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Dithering Down on Images

Ronny Olsson on Flickr

In this article, we’re going to talk about an old trick for pictures that while once borne of necessity is still interesting for reasons related to permacomputing and is honestly just a cool aesthetic anyway: and that’s dithering.

Dithering, which is a funny sounding word that means tremoring or quivering, is a way to make images use fewer colors while still looking good! The original motivation for this was that older computer monitors were really limited in the number of colors they could display, as opposed to the over 16 million we can display on most monitors today, and we needed to make photos look as good as possible with those limitations! For more on the nature of color and computers, check out another article in this very issue.

The basic idea of dithering is that you use fewer colors but then mix the pixels up to give the impression of different colors. For example, here’s an image
(https://commons.wikimedia.org/wiki/File:Black-and-white_photo_made_with_infrared_photography.jpg) that’s a monochrome photo with lots of rich gray tones.


And here’s the same image dithered so that the only two colors are black and white.

It still gives the impression of grays though, right? That’s because if we intermix white and black pixels next to each other our eye gets the vibe of different shades of gray even if on some level you know it’s just black and white.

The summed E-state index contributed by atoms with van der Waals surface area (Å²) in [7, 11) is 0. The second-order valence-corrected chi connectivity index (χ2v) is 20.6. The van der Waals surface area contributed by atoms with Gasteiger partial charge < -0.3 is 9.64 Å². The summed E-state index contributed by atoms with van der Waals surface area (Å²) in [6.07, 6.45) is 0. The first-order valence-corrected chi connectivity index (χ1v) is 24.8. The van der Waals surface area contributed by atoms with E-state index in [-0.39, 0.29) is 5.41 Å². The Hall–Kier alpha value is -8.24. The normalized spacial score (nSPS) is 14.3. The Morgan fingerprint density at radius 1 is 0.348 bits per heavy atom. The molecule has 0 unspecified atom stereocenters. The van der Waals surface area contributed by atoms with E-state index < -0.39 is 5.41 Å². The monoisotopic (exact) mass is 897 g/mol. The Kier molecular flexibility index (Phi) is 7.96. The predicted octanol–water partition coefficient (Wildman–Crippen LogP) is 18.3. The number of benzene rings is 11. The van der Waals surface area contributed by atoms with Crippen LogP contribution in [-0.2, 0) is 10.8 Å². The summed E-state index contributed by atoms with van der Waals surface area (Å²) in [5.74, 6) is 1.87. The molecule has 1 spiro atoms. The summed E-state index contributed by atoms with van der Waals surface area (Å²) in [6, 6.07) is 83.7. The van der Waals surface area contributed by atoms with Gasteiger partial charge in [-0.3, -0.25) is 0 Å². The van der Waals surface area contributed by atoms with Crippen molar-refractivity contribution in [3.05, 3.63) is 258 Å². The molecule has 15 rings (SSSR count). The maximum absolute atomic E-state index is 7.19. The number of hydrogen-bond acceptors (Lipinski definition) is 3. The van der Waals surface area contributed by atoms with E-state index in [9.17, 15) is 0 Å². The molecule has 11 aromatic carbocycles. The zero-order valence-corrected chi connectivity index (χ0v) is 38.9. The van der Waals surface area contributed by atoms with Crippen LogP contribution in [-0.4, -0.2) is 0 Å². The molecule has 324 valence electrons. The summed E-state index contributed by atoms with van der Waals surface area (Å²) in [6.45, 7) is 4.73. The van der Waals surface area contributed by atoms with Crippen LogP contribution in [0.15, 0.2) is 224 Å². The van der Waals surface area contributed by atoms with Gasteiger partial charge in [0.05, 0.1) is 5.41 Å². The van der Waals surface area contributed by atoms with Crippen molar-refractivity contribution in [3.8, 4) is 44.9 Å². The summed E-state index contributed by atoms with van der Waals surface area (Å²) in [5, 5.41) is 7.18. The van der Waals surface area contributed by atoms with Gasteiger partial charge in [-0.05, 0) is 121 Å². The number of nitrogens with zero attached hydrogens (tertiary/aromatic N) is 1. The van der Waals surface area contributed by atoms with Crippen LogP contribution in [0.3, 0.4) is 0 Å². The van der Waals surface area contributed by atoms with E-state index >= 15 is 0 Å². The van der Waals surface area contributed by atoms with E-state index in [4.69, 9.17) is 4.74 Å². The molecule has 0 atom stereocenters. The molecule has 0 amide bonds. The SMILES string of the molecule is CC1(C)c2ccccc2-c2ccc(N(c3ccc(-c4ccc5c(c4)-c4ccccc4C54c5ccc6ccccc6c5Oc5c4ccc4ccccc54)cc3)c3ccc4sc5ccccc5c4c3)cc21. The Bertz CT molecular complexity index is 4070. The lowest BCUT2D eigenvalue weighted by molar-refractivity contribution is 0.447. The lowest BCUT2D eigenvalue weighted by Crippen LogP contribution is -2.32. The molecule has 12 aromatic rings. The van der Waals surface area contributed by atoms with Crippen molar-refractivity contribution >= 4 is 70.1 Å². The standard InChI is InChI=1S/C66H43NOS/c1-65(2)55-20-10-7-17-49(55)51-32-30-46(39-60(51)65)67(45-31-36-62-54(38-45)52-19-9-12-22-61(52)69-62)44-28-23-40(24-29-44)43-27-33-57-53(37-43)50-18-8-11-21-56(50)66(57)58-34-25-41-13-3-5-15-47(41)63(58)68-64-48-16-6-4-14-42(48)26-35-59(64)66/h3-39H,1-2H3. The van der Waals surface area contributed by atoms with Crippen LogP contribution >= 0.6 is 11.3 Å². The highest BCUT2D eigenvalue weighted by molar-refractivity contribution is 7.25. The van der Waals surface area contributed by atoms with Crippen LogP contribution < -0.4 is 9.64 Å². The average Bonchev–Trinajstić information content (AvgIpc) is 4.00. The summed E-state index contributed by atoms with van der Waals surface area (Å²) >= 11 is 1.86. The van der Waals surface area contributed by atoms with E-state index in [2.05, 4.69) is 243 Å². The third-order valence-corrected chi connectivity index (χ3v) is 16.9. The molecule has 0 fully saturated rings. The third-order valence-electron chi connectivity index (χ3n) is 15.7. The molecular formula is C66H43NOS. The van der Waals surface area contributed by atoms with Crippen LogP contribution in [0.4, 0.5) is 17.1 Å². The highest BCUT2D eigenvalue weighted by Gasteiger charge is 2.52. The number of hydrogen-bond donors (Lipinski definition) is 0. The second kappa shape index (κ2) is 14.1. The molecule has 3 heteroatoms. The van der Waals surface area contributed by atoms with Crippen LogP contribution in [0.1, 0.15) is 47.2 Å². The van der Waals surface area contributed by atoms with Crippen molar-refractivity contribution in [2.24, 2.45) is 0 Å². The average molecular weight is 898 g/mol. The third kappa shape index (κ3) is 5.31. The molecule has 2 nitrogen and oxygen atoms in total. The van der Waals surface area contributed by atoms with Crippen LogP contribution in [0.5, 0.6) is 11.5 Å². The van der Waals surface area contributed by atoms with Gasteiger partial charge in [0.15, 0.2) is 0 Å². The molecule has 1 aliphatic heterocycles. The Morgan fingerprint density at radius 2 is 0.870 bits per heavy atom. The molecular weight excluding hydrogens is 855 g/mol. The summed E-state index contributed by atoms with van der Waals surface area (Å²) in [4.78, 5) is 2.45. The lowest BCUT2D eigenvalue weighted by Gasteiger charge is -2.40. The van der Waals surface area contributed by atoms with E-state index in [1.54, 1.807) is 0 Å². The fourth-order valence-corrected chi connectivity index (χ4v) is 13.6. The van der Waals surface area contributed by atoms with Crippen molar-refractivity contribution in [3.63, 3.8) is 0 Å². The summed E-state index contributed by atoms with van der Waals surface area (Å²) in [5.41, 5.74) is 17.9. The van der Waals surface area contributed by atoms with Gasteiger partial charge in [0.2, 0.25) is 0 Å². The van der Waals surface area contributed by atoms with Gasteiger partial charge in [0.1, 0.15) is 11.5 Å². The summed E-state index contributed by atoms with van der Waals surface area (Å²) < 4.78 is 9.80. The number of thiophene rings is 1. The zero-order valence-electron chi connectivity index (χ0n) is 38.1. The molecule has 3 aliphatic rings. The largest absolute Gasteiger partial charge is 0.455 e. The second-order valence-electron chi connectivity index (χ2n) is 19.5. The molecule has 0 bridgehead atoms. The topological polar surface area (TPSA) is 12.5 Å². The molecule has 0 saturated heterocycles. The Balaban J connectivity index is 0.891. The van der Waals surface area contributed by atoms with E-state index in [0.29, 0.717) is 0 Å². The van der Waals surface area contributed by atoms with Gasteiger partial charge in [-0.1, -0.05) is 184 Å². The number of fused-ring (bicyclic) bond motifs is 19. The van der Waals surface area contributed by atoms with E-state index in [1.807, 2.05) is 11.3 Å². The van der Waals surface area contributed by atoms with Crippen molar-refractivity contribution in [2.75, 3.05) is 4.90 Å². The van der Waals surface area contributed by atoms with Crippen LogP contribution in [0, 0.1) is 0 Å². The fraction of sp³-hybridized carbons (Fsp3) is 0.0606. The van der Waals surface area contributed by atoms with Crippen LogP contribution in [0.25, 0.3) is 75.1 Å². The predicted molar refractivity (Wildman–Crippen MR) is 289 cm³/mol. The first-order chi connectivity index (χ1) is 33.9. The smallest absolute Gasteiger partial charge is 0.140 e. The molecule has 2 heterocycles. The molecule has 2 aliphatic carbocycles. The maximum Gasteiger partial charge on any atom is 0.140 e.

Now, I personally think there’s a pretty cool aesthetic to dithering but it still has really practical uses! Why? Because it makes images so much smaller! If you take a photo with a smartphone the image will often be several megabytes in size. If you take a photo with a nice standalone camera the image could be dozens of MB. For our modern storage that might not be huge, but what if you’re concerned about permacomputing and want to make a solar-powered image server that you can keep adding photos to for a decade? Then the difference between 10MB and a 100KB dithered version is pretty huge!

But why does dithering make images smaller? We’ve talked about the idea of compression in a past article but we’ll just briefly review the idea here. Most file formats for images, like jpeg, compress the image by taking redundant data, like say twenty pixels in a row that are all black, and instead of storing twenty pixels worth of data stores the number twenty and then the color black. That’s a little oversimplified but gives you the right idea for how image compression works.

What this means is that, inherently, if you reduce the number of different colors in an image then it’s going to be more compressible!

There’s a bunch of different ways to dither, but the basic idea is pretty much always the same: first, you choose a set of colors you want to keep in the final image. In the case above that’s just black and white. Then you go through the image pixel by pixel and, for each pixel, you assign the pixel the final color closest to its original color. Then, and this is the important step, you take the difference between the original color of that pixel and its final color and use that to tweak the other pixels around it that you haven’t converted yet. This is easiest to image in the black and white case: if you assign a pixel black, make the pixels near it a little lighter. If you assign a pixel white, make the others a little darker. This process gives us that intermixing of white and black pixels to make grey tones!

The main difference between dithering algorithms is how they do that process of adjusting other pixels.

If you want to play more with dithering on your own try the Dither It! website (https://ditherit.com/) or try implementing your own from linked articles. Either way, try messing around and seeing what cool things you can make!

Learn More





What is Dithering in Computer Graphics?


What is Dithering?


The term dithering


Dithering Definition


Dither It


Dither facts for kids


Concept of dithering